As a reminder, the American e-commerce platform was accused by the authorities of offering for sale dangerous items that did not comply with European standards and, above all, of having done nothing to remedy this situation. It was the second time that Wish – and by extension the company ContextLogic Inc. which operates this marketplace – has drawn the wrath of the DGCCRF. By the end of 2020, the platform had already been targeted by investigation concerning “misleading price reduction ads and fraudulent promotion of unavailable well-known brand products” on the Wish website and app. For the record, after notifying the platform of the presence of these illicit products, the DGCCRF had noticed that, even once removed, they often reappeared on Wish… under another name! The DGCCRF then sent the results of its investigations to the Public Prosecutor at the Paris court.
The Wish e-commerce platform is best known for selling products at bargain prices. It’s very simple, almost everything is made in China. Inevitably, this is reflected in the quality. The photos are not representative, the items are not the right size, the materials are not those indicated, the orders are delivered after long weeks, there are many scams… The “Bestdeeal9” scandal, revealed by the New York Times, was the perfect example: 213,000 customers had been scammed by the same seller without his reporting posing a problem for the company. But the real and big concern is that many of the products sold there are dangerous.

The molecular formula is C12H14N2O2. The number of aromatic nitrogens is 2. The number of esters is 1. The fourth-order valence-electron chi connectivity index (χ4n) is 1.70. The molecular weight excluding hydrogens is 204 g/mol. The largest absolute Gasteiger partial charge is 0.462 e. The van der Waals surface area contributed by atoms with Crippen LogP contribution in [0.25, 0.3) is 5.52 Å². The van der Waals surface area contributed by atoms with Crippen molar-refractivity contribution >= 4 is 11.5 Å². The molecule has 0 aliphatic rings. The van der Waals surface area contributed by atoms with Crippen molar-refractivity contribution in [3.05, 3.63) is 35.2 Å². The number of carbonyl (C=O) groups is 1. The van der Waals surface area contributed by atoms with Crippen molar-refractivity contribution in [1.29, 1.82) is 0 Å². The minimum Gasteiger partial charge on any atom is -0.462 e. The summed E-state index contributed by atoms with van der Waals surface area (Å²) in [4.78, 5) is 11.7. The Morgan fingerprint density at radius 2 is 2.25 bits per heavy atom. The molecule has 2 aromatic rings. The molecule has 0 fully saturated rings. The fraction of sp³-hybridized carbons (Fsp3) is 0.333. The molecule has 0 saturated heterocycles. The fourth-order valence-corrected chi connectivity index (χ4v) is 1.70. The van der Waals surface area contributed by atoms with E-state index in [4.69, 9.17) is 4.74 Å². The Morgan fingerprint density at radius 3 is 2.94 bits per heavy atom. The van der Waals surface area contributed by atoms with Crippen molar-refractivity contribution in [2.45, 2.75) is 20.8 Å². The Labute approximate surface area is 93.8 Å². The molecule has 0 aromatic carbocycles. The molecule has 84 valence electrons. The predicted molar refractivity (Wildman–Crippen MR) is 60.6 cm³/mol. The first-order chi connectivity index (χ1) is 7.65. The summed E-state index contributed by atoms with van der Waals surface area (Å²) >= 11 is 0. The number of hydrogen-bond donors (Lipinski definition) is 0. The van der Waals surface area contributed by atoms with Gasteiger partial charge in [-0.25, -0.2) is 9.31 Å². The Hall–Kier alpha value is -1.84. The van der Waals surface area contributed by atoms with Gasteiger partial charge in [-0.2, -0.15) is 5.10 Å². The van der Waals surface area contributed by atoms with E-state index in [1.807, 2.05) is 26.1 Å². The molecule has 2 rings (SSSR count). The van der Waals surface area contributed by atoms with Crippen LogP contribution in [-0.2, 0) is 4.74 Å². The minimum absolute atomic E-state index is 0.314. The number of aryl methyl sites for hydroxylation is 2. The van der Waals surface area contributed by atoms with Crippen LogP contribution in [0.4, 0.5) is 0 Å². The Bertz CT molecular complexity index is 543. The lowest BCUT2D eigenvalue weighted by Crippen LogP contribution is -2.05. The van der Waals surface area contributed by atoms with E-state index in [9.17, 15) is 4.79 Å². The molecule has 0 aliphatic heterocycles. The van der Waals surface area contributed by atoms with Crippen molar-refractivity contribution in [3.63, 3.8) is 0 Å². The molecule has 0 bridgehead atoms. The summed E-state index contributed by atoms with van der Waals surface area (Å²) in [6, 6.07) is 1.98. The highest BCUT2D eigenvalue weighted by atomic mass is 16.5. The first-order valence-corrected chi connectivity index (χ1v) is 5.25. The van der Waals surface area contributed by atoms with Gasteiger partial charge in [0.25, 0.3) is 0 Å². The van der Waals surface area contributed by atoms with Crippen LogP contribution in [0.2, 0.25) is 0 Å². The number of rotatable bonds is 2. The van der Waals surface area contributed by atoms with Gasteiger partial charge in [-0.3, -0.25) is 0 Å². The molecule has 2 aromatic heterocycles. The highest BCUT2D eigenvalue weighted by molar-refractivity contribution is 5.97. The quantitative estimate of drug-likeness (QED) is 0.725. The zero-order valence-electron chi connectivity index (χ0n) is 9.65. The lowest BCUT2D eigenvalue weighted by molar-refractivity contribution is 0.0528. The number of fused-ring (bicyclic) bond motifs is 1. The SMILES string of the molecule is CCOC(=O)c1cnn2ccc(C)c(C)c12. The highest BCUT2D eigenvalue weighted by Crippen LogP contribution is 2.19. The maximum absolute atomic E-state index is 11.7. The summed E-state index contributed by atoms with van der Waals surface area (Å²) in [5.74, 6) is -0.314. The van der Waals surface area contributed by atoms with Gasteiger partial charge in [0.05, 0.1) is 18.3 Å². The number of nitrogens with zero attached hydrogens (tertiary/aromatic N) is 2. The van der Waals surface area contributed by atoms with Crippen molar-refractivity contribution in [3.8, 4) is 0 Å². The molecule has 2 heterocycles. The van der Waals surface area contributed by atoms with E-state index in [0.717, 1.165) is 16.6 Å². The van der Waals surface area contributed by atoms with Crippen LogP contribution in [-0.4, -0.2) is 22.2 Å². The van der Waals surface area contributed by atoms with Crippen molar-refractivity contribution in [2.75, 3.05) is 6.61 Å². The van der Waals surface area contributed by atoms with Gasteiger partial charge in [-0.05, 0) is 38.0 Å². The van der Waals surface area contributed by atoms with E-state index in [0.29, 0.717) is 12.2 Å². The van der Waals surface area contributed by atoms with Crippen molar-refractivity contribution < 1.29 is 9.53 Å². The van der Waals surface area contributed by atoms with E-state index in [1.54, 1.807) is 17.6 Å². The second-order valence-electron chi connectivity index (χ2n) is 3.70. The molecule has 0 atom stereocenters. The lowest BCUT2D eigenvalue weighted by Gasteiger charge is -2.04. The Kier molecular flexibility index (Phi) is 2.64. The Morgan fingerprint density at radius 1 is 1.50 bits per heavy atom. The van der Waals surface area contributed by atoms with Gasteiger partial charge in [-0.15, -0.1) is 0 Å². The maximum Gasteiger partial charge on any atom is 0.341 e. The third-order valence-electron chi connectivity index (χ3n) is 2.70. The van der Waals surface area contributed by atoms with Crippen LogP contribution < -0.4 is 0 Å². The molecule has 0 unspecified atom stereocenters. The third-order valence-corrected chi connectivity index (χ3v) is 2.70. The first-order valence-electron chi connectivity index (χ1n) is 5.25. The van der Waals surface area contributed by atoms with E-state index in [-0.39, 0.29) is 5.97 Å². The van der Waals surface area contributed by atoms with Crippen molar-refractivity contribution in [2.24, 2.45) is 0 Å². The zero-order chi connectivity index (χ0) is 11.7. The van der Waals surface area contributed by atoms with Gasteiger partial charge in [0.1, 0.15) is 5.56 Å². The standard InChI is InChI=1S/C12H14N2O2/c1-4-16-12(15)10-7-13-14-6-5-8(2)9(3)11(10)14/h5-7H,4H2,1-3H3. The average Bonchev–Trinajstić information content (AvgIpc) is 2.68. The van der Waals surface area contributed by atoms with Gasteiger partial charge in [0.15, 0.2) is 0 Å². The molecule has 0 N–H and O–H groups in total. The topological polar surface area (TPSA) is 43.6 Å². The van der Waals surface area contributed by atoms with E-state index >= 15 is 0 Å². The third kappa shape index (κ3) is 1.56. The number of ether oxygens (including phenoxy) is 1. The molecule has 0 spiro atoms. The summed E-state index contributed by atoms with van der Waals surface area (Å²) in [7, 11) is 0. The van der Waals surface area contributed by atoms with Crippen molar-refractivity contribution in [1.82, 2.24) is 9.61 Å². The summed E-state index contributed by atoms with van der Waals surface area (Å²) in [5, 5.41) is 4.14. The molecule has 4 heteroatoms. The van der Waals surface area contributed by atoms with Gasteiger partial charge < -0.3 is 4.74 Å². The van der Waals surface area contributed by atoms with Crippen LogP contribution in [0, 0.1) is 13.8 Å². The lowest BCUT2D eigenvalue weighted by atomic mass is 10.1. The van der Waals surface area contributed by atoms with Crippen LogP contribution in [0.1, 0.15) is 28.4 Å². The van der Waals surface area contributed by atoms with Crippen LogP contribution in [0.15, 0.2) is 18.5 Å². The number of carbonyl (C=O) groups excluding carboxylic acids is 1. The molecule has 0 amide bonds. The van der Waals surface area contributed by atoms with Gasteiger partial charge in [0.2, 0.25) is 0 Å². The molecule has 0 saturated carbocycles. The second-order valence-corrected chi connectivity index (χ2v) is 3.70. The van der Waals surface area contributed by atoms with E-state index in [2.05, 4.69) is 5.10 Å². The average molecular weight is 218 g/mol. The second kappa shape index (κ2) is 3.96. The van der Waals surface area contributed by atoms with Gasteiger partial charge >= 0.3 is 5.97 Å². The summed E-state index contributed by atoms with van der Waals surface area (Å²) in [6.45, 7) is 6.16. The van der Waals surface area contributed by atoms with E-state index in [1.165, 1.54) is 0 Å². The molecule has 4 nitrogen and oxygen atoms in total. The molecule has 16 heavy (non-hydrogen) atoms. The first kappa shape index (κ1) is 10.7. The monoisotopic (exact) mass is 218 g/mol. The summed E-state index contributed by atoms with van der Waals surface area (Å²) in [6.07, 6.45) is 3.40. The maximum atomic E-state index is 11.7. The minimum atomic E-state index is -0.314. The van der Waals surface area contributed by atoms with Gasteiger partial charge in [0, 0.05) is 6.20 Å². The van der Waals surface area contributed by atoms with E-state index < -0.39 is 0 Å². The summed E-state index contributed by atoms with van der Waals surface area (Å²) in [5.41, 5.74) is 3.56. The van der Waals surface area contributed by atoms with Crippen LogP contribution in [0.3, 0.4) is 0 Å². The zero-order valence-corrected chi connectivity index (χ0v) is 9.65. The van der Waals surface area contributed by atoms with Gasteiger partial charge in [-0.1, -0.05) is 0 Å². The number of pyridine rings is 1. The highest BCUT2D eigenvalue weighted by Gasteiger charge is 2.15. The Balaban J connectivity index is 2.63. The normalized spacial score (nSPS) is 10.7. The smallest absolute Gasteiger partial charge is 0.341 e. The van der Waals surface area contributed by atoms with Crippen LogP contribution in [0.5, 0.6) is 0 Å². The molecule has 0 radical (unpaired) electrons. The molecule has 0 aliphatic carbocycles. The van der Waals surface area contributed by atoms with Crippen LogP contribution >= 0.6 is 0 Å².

Indeed, Wish has been singled out as part of a survey that the DGCCRF carries out each year on compliance and safety of products sold on marketplaces and online platforms – a market whose turnover exceeded 112 billion euros in France in 2020. “The survey conducted in 2020, renewing two similar surveys from 2018 and 2019, once again highlighted high levels of deficiencies. Thus, in 2020, for 129 product tests carried out, more than 60% were abnormal (28 % non-compliant and 32 % non-compliant and dangerous)”, relayed the DGCCRF. In the case of Wish, of the 140 products offered for sale on the marketplace and analyzed by the SCL (Joint laboratory service) at the request of the DGCCRF, 90% of electrical appliances analyzed were considered dangerous, as were 62% of costume jewelery and 45% of toys. In practice, “some toys were made with small parts that came off too easily, at the risk of being ingested and causing toddlers to suffocate”, specifies the Ministry of the Economy, quoted by Le Parisien. Same observation on electrical appliances, 95% of which were non-compliant, with 90% of risky products. Example: the electric Christmas garland, capable of lighting up the Christmas tree… and setting fire to homes.